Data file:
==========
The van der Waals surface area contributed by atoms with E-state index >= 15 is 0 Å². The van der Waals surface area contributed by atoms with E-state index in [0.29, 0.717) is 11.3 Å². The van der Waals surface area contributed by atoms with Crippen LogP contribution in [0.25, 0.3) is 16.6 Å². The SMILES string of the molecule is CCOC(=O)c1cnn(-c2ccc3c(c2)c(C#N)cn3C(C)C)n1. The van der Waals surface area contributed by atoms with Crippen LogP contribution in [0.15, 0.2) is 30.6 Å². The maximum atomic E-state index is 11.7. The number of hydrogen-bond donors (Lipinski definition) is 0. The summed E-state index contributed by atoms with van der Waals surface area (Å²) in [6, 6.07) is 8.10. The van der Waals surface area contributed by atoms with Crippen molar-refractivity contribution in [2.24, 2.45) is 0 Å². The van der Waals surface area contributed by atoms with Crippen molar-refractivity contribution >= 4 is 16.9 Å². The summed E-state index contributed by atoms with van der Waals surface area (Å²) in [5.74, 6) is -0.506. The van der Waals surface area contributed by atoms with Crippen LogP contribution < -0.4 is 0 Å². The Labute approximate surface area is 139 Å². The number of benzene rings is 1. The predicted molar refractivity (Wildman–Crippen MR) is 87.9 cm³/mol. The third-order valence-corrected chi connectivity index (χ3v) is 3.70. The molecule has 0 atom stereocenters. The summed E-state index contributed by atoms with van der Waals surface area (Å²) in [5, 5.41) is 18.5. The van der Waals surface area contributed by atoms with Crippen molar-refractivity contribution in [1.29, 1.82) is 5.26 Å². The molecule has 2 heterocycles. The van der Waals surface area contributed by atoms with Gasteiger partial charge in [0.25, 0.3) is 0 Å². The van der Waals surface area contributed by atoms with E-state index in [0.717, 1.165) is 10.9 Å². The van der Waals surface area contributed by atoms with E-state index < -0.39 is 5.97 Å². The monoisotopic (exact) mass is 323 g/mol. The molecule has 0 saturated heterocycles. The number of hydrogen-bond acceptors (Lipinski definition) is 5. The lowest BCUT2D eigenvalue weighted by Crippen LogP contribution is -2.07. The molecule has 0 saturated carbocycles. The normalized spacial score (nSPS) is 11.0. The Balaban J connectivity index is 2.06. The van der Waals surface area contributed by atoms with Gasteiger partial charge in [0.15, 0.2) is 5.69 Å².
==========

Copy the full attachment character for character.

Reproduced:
The van der Waals surface area contributed by atoms with E-state index >= 15 is 0 Å². The van der Waals surface area contributed by atoms with E-state index in [0.29, 0.717) is 11.3 Å². The van der Waals surface area contributed by atoms with Crippen LogP contribution in [0.25, 0.3) is 16.6 Å². The SMILES string of the molecule is CCOC(=O)c1cnn(-c2ccc3c(c2)c(C#N)cn3C(C)C)n1. The van der Waals surface area contributed by atoms with Crippen LogP contribution in [0.15, 0.2) is 30.6 Å². The maximum atomic E-state index is 11.7. The number of hydrogen-bond donors (Lipinski definition) is 0. The summed E-state index contributed by atoms with van der Waals surface area (Å²) in [6, 6.07) is 8.10. The van der Waals surface area contributed by atoms with Crippen molar-refractivity contribution in [2.24, 2.45) is 0 Å². The van der Waals surface area contributed by atoms with Crippen molar-refractivity contribution >= 4 is 16.9 Å². The summed E-state index contributed by atoms with van der Waals surface area (Å²) in [5.74, 6) is -0.506. The van der Waals surface area contributed by atoms with Crippen LogP contribution < -0.4 is 0 Å². The Labute approximate surface area is 139 Å². The number of benzene rings is 1. The predicted molar refractivity (Wildman–Crippen MR) is 87.9 cm³/mol. The third-order valence-corrected chi connectivity index (χ3v) is 3.70. The molecule has 0 atom stereocenters. The summed E-state index contributed by atoms with van der Waals surface area (Å²) in [5, 5.41) is 18.5. The van der Waals surface area contributed by atoms with Crippen molar-refractivity contribution in [1.29, 1.82) is 5.26 Å². The molecule has 2 heterocycles. The van der Waals surface area contributed by atoms with Gasteiger partial charge in [0.25, 0.3) is 0 Å². The van der Waals surface area contributed by atoms with E-state index in [0.717, 1.165) is 10.9 Å². The van der Waals surface area contributed by atoms with E-state index < -0.39 is 5.97 Å². The monoisotopic (exact) mass is 323 g/mol. The molecule has 0 saturated heterocycles. The number of hydrogen-bond acceptors (Lipinski definition) is 5. The lowest BCUT2D eigenvalue weighted by Crippen LogP contribution is -2.07. The molecule has 0 saturated carbocycles. The normalized spacial score (nSPS) is 11.0. The Balaban J connectivity index is 2.06. The van der Waals surface area contributed by atoms with Gasteiger partial charge in [0.15, 0.2) is 5.69 Å².